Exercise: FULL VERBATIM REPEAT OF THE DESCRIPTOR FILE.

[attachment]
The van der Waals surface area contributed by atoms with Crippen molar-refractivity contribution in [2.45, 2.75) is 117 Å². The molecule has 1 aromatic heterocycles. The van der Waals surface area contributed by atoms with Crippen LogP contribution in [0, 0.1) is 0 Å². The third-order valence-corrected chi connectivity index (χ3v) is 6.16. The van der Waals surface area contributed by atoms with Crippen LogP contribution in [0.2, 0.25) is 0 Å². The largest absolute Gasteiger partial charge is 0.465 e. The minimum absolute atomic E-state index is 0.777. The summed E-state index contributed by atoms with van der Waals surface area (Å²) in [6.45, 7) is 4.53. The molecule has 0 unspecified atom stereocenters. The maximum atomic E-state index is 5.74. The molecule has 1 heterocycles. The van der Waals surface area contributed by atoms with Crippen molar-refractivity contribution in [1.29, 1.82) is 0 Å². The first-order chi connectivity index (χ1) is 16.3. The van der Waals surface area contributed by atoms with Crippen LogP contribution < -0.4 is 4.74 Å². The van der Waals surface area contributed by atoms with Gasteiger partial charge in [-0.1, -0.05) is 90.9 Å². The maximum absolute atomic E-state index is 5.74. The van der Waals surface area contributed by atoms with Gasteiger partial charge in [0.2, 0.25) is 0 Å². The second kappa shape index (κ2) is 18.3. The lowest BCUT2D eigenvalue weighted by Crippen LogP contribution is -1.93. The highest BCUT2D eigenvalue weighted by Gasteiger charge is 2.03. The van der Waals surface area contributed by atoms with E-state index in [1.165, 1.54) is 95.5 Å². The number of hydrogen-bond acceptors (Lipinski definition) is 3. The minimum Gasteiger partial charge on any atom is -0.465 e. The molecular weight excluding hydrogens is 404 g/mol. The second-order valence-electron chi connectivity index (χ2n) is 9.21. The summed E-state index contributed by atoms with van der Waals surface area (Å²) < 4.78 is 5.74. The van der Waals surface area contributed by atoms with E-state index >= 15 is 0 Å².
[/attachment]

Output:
The van der Waals surface area contributed by atoms with Crippen molar-refractivity contribution in [2.45, 2.75) is 117 Å². The molecule has 1 aromatic heterocycles. The van der Waals surface area contributed by atoms with Crippen LogP contribution in [0, 0.1) is 0 Å². The third-order valence-corrected chi connectivity index (χ3v) is 6.16. The van der Waals surface area contributed by atoms with Crippen LogP contribution in [0.2, 0.25) is 0 Å². The largest absolute Gasteiger partial charge is 0.465 e. The minimum absolute atomic E-state index is 0.777. The summed E-state index contributed by atoms with van der Waals surface area (Å²) in [6.45, 7) is 4.53. The molecule has 0 unspecified atom stereocenters. The maximum atomic E-state index is 5.74. The molecule has 1 heterocycles. The van der Waals surface area contributed by atoms with Crippen molar-refractivity contribution in [1.29, 1.82) is 0 Å². The first-order chi connectivity index (χ1) is 16.3. The van der Waals surface area contributed by atoms with Crippen LogP contribution < -0.4 is 4.74 Å². The van der Waals surface area contributed by atoms with Gasteiger partial charge in [-0.1, -0.05) is 90.9 Å². The maximum absolute atomic E-state index is 5.74. The van der Waals surface area contributed by atoms with Gasteiger partial charge in [0.2, 0.25) is 0 Å². The second kappa shape index (κ2) is 18.3. The lowest BCUT2D eigenvalue weighted by Crippen LogP contribution is -1.93. The highest BCUT2D eigenvalue weighted by Gasteiger charge is 2.03. The van der Waals surface area contributed by atoms with E-state index in [1.165, 1.54) is 95.5 Å². The number of hydrogen-bond acceptors (Lipinski definition) is 3. The minimum Gasteiger partial charge on any atom is -0.465 e. The molecular weight excluding hydrogens is 404 g/mol. The second-order valence-electron chi connectivity index (χ2n) is 9.21. The summed E-state index contributed by atoms with van der Waals surface area (Å²) < 4.78 is 5.74. The van der Waals surface area contributed by atoms with E-state index >= 15 is 0 Å².